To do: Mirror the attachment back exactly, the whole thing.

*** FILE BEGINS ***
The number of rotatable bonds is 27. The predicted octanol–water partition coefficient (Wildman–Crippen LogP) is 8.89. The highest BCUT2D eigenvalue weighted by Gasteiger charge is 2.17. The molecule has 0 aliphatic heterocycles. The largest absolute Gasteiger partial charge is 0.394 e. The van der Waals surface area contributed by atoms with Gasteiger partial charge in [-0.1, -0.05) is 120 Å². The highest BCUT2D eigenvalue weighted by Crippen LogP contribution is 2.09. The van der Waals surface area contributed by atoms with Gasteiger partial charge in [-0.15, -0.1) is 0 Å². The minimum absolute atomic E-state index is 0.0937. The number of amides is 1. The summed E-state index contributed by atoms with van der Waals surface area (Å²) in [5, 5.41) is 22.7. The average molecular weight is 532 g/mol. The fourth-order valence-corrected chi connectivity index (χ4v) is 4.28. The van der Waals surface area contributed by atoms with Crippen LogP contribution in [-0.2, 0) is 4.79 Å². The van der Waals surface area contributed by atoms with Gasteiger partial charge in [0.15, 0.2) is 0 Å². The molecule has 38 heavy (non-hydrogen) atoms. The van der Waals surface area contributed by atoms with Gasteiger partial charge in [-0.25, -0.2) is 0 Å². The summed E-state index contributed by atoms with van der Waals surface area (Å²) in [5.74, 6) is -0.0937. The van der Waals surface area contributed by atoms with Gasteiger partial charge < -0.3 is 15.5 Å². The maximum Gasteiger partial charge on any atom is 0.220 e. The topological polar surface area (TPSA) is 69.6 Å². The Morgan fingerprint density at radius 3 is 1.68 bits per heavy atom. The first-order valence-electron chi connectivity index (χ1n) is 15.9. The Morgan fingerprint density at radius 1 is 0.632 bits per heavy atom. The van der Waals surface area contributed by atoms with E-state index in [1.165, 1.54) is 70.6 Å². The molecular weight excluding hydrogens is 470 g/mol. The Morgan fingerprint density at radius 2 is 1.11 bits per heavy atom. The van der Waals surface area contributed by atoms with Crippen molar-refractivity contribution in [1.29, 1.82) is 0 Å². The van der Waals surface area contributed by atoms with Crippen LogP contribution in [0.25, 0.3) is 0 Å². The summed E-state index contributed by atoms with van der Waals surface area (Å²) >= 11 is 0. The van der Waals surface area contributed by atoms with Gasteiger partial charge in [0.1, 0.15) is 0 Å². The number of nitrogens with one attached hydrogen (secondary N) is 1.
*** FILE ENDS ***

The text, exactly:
The number of rotatable bonds is 27. The predicted octanol–water partition coefficient (Wildman–Crippen LogP) is 8.89. The highest BCUT2D eigenvalue weighted by Gasteiger charge is 2.17. The molecule has 0 aliphatic heterocycles. The largest absolute Gasteiger partial charge is 0.394 e. The van der Waals surface area contributed by atoms with Gasteiger partial charge in [-0.1, -0.05) is 120 Å². The highest BCUT2D eigenvalue weighted by Crippen LogP contribution is 2.09. The van der Waals surface area contributed by atoms with Gasteiger partial charge in [-0.15, -0.1) is 0 Å². The minimum absolute atomic E-state index is 0.0937. The number of amides is 1. The summed E-state index contributed by atoms with van der Waals surface area (Å²) in [5, 5.41) is 22.7. The average molecular weight is 532 g/mol. The fourth-order valence-corrected chi connectivity index (χ4v) is 4.28. The van der Waals surface area contributed by atoms with Crippen LogP contribution in [-0.2, 0) is 4.79 Å². The van der Waals surface area contributed by atoms with Gasteiger partial charge in [0.15, 0.2) is 0 Å². The molecule has 38 heavy (non-hydrogen) atoms. The van der Waals surface area contributed by atoms with Gasteiger partial charge in [-0.25, -0.2) is 0 Å². The summed E-state index contributed by atoms with van der Waals surface area (Å²) in [5.74, 6) is -0.0937. The van der Waals surface area contributed by atoms with Gasteiger partial charge < -0.3 is 15.5 Å². The maximum Gasteiger partial charge on any atom is 0.220 e. The topological polar surface area (TPSA) is 69.6 Å². The Morgan fingerprint density at radius 3 is 1.68 bits per heavy atom. The first-order valence-electron chi connectivity index (χ1n) is 15.9. The Morgan fingerprint density at radius 1 is 0.632 bits per heavy atom. The van der Waals surface area contributed by atoms with E-state index in [1.165, 1.54) is 70.6 Å². The molecular weight excluding hydrogens is 470 g/mol. The Morgan fingerprint density at radius 2 is 1.11 bits per heavy atom. The van der Waals surface area contributed by atoms with Crippen molar-refractivity contribution in [1.29, 1.82) is 0 Å². The van der Waals surface area contributed by atoms with Crippen LogP contribution in [0.25, 0.3) is 0 Å². The summed E-state index contributed by atoms with van der Waals surface area (Å²) >= 11 is 0. The van der Waals surface area contributed by atoms with Gasteiger partial charge in [0.1, 0.15) is 0 Å². The number of nitrogens with one attached hydrogen (secondary N) is 1.